SAN JOSE (KPIX 5) — San Jose Police Chief Eddie Garcia announced crowd control policy changes in a memo to his officers Monday more than a week after violent clashes between his police force and protesters.
The changes include restrictions on the use of projectiles such as rubber bullets to disperse crowds. The department has been accused of excessive force and misconduct after complaints were filed, injuries were reported and cell phone videos surfaced of violent confrontations.
“Effective immediately in crowd control situations … Projectile Impact Weapons will only be used in situations where a person is actively attacking an officer or another person or when an armed agitator poses a threat to officers or other peaceful protesters,” Garcia wrote in his memo.
He also said, “The current department policy prohibits the use of chokeholds … however, given recent events, we are updating policy language to clearly and expressly prohibit chokeholds using any body part to apply pressure to the neck including the knee.”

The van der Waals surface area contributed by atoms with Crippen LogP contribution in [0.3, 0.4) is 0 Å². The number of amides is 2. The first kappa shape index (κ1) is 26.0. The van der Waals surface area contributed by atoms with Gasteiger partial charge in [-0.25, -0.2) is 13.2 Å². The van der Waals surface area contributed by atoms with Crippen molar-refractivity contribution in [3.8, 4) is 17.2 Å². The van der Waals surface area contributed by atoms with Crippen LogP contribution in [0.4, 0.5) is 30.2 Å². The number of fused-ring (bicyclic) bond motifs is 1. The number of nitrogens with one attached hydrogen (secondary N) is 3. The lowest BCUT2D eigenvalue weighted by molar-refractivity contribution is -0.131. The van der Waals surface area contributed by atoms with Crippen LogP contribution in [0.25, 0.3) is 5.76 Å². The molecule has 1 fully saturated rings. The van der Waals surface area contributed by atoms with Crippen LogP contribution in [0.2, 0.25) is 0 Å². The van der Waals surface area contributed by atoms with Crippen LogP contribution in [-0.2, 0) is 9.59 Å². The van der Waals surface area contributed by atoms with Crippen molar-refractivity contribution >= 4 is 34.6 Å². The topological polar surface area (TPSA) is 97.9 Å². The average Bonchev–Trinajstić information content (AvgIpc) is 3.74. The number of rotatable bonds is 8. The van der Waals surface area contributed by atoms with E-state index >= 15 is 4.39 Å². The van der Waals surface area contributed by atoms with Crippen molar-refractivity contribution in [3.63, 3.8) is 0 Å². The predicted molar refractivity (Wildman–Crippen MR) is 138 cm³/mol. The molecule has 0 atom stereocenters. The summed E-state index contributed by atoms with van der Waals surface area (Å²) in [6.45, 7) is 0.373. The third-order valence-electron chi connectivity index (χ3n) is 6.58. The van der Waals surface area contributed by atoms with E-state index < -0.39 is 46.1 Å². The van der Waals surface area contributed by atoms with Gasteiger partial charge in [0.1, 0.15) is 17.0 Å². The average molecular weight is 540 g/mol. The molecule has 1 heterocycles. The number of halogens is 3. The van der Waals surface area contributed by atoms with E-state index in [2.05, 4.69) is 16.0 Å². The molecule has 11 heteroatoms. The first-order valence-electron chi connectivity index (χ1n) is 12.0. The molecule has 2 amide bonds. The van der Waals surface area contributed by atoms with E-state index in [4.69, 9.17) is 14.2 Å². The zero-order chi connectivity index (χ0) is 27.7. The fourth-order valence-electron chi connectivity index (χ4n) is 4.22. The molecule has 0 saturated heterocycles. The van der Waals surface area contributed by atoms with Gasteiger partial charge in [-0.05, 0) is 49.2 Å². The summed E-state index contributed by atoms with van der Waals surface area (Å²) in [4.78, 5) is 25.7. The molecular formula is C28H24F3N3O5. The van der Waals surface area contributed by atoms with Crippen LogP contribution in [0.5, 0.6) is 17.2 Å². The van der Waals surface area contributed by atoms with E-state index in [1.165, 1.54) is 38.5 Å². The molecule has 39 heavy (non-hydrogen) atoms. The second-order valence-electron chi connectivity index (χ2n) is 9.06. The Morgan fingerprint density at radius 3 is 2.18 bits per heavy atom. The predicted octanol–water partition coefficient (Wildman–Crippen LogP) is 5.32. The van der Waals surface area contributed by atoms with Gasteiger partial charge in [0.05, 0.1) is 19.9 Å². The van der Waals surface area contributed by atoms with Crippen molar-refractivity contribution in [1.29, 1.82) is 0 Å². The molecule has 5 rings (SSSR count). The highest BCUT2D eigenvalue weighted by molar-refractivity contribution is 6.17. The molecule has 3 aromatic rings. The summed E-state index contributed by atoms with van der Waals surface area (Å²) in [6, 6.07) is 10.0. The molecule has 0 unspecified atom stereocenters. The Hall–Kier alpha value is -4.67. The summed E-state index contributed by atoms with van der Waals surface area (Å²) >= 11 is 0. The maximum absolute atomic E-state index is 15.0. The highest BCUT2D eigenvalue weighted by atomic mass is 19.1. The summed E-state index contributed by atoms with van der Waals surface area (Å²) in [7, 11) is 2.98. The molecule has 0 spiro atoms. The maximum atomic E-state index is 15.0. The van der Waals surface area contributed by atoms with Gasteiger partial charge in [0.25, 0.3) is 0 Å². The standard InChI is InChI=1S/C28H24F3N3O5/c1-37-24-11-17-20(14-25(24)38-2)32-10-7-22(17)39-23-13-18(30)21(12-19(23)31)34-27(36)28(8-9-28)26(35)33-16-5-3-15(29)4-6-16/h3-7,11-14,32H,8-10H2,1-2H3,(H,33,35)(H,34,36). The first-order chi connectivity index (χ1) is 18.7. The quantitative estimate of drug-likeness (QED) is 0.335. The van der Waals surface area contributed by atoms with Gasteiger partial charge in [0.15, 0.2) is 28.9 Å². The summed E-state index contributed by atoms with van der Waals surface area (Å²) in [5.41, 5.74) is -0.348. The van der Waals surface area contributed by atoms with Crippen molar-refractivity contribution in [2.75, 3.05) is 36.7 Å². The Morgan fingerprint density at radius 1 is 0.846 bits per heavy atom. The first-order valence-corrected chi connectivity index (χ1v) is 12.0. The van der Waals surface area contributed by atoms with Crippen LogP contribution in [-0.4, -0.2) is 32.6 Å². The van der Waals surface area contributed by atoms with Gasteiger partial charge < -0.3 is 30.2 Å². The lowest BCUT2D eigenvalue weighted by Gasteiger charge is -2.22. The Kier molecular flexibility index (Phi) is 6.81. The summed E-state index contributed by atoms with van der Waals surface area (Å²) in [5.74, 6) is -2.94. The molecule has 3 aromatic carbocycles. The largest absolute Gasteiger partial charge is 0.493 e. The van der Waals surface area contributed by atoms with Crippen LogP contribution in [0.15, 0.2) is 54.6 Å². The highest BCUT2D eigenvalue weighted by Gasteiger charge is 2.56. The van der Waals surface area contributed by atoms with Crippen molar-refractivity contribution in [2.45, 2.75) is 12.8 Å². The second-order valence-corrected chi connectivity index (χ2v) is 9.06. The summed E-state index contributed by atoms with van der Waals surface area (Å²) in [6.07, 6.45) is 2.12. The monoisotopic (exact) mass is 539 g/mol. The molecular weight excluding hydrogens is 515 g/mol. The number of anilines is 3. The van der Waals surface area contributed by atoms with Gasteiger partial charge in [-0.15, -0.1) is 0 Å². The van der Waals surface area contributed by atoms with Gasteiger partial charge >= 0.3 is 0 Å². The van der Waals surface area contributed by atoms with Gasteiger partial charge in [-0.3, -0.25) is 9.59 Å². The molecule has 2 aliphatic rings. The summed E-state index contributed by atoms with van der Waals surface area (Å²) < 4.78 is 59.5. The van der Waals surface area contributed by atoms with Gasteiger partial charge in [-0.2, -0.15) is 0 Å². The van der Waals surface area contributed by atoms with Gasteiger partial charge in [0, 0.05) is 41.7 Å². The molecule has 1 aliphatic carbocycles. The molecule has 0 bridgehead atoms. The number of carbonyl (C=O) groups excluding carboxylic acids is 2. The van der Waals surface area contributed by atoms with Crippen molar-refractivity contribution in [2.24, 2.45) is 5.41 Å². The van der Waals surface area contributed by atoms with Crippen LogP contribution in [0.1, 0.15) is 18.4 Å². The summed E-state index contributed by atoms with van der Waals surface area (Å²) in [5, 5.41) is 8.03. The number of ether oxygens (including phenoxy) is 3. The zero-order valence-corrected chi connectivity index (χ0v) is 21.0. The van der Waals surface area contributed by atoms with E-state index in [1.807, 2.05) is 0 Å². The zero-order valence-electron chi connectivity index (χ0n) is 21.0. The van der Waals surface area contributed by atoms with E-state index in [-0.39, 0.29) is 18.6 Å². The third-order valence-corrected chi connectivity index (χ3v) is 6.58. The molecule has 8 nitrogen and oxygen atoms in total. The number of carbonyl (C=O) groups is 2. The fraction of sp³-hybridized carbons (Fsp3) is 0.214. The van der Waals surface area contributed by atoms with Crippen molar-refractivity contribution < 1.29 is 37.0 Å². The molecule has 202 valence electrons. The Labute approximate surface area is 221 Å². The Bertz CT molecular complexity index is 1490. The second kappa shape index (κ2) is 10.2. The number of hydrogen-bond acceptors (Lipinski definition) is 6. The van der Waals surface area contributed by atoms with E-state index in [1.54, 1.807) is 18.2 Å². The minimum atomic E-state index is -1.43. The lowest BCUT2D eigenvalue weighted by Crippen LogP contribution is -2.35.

Garcia ended the memo voicing his support to prohibit officers fired for gross misconduct from being hired at other departments.
The changes come one day before city council members are set to discuss the force that was used on protesters in San Jose. The discussion will also include the potential cases of police misconduct during the protests, including rubber bullets shot at peaceful protesters and journalists.
“Our police chief gets it, there’s a cry for reform from every urban community in the country, San Jose is no different,” said San Jose Mayor Sam Liccardo. “I appreciate the step that the chief is taking, we may choose as a council to go further, because I have particular concerns about the lack of precision in shooting these projectiles.”
City leaders, including city councilmember Johnny Khamis, said the relationship between the police department and the community is overall positive, but there’s always room for improvement.
“This is what I heard from our police that were there, they were being pelted with rocks and water bottles, and what have you, so you never know what it’s like from their viewpoint, but we have to look at the whole picture,” Khamis said. “I think we can always improve the professionalism of our police, and I think this is one step to do so.”